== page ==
Below is a complete listing of all Ohio Historical Markers. To find a detailed marker listing including text, photographs, and locations, click on a county below. Our listing is updated by the markers program as new markers are installed and older markers are reported damaged or missing.
Side A: The completion of the Wabash and Erie Canal on July 4, 1843 brought many new settlers into this region. The Wabash and Erie Canal connected with the Miami and Erie Canal at Junction. Antwerp, ideally located on the Maumee River, was seen as a perfect place in which to establish a town. That same year surveyors W. Wilshire Riley and Samuel Rice platted what would become Antwerp. Naming rights belonged to Riley and storeowner Horatio N. Curtis, who wanting a name not duplicated anywhere else in the country, named it after Antwerp, Belgium. Early pioneers subdued the massive forests that once formed the “Black Swamp” and built a thriving city. Antwerp was incorporated in 1863. (continued on other side)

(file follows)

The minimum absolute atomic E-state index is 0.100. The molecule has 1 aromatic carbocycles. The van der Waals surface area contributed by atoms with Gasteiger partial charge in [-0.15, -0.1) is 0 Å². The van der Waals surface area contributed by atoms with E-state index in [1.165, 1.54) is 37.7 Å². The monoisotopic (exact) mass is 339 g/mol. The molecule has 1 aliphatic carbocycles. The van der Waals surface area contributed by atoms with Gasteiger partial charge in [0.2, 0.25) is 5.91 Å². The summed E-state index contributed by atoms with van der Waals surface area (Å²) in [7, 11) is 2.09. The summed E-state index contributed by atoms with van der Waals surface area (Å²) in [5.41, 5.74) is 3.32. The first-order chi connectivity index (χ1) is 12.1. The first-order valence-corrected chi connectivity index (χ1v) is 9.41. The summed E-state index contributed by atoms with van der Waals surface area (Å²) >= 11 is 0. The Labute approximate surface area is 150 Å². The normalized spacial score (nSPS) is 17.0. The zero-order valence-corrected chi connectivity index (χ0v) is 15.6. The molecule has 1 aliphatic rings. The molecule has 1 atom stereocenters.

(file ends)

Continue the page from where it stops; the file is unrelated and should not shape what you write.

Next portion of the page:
Side B: (continued from other side) The Toledo, Wabash & Western Railroad was the first railroad built in Paulding County, and it arrived in Antwerp in 1855. The railroad eventually led to the demise of the canal, and from 1855 on, most new settlers arrived by train. As wood industries flourished, Antwerp became the largest village in the county during the Civil War period. Antwerp is known for several places and events–the Norfolk & Western Railway Depot, which is on the National Register of Historic Places, the Antwerp Reds Baseball Team, which allowed anyone to play on and “always seemed to win,” the 1938 Antwerp High School Football Team, which was undefeated, untied, and unscored upon, and for being the home of naturalist and historian Otto E. Ehrhart. Governor James Rhodes dedicated the Ehrhart Museum in 1965.